08 Seconds or More: The End of Steve Nash

 

Father time is undefeated.

It’s a very simple reality that all good things must come to an end. For all his accomplishments and success, Steve Nash’s career as an NBA player is about to end. It’s inevitable. No sweet dreams. No fairy tale ending. Where does this place him among the all-time greats?

Steve Nash has always been one of the most underrated players in the history of the NBA. A football fanatic that was born in Africa and raised in Canada, Nash didn’t even start taking up basketball until the age of 12, where the likes of Magic Johnson and Pete Maravich highlights on TV challenged him to join the long list of great point guards to ever play. He had the footwork to cope with his lack of athleticism. He had the fundamentals to play team basketball. He had the heart to go out and play each game like his last. Nash had something, despite not having every thing

Doubt him, and he’ll make you pay.

Overlooked during his successful high school tenure, Nash signed with Santa Clara and carried them to the top of the West Coast Conference, while earning Conference Player of the Year awards during his time with the Broncos. In the NBA, Nash was welcomed with strong boos from the Phoenix crowd that have never heard of him. He played sparingly, behind Jason Kidd, Kevin Johnson, and Sam Cassell. He needed to look for a new angle, with his young career in jeopardy.

A blessing in disguise saw Steve moving to Dallas, with the keys to the Don-Nelson led offense. He was part of the most unorthodox dynamic duo with Dirk Nowitzki, slowly putting Dallas on contender status for many years. He was respected, and earned All-NBA Team honors. Alongside Antawn Jamison, Antoine Walker, Michael Finley, and Dirk Nowitzki, the Mavs were a’ Nashty’ team to face. The problem though was that these ‘Nashty’ teams can’t seem to get over the hump. ‘Nashty’ teams weren’t exactly winners. After the ’03-’04 season, Nash was a free agent. Cuban was paying a combined $50 mil salary to the aforementioned 4. Nash was asking for more.

3 years since their last Playoff appearance, the Suns were looking for a shake-up, a player that could carry them again. Enter Steve Nash. Amar’e Stoudemire found the perfect teammate to make “pick-and-roll” a very dangerous weapon on the court. Shawn Marion found the perfect partner that maximized his versatility as a player. And Mike D’Antoni found the perfect student to make “7 seconds or less” a thing of beauty. Showtime was back. The Suns were back. Nash was back on top. 2 MVPs were the cherry on top for him.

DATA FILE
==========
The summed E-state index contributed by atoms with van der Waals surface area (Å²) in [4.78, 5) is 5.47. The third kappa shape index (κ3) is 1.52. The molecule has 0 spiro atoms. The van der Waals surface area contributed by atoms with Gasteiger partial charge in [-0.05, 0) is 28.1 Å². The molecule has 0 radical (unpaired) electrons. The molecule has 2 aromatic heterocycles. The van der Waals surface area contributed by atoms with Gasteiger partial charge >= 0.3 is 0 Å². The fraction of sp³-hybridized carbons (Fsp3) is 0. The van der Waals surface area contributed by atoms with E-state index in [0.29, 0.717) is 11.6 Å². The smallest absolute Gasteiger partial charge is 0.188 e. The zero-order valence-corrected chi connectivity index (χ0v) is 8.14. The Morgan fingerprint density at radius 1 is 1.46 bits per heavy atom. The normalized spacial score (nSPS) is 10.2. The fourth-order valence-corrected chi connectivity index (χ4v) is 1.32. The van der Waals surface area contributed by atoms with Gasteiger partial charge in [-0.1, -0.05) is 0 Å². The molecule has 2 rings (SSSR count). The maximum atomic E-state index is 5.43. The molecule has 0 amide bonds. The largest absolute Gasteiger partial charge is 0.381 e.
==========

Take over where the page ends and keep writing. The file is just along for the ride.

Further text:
But still, no rings.

He moved on to his last team, the Los Angeles Lakers. With Dwight Howard, Pau Gasol, and Kobe Bryant, the Lakers were the clear favorite out of the West. It was the perfect setting for Steve Nash, to end the championship drought. He only needs one, and his name will forever be remembered. Only winners are celebrated. He knows that. At the age of 38, he still has a lot of things to do.

The preseason was a horrible period for Steve and the Lakers. They failed to win any of their preseason games, and many had doubts about the health of Dwight Howard and the depth of the team. All eyes were on Dwight Howard’s back, Kobe’s relationship with him, and the replacement of Coach Mike Brown (who was fired 5 games into the season). They forgot to see what was happening to Steve Nash.

In just the 2nd game of the ’12-’13 season, the former 2-time MVP fell down after colliding with Damian Lillard. He was down for a few more seconds, and knew that something was wrong. It turned out that he suffered a “non-displaced fracture in his left leg.” He was out for a week. It turned out to be 7 weeks. When he returned, he struggled to play off the ball and was a huge liability on the defensive end. He argued with Dwight Howard more than Kobe Bryant. His best chance of winning a ring was turning out to be a nightmare of an experiment. To end the season, he suffered a right hip injury that also caused nerve damage in his right hamstring. Those injuries would continue to haunt him the following season, as his number of missed games continued to increase. He missed a total of 99 (out of 164) regular season matches as a Laker.

Fans were frustrated with their point guard who was stuck sitting on the bench rather than running the offense. The Lakers had the option of “stretch provision” – the ability to “stretch” his $ 9.7 mil contract over 3 years, making it $ 3.2 mil annually only – but opted not to use it as a sign of respect to a legend. In his last season as a Laker, and even as an NBA player, the team announced that Steve Nash was out for the whole year after aggravating a back injury while lifting his luggage. In the eyes of his fans, he gave up. But how could he not when his body has already shut down on him? He took to social media to announce his reasons; his side of the story (https://www.facebook.com/stevenash?fref=ts). Steve is now focusing on being healthy as a father more than a basketball player. He’s just waiting for the season of the Lakers to end as a sign of respect to a legendary organization.

But he knows his story is over.
No sweet dreams.
No fairy tale ending.
No rings.

– David Gamboa
Facebook.com/reydavidgamboa
Twitter.com/reydavidgamboa

(image from: http://www.trbimg.com/img-54306225/turbine/la-sp-ln-lakers-steve-nash-injury-20141004)

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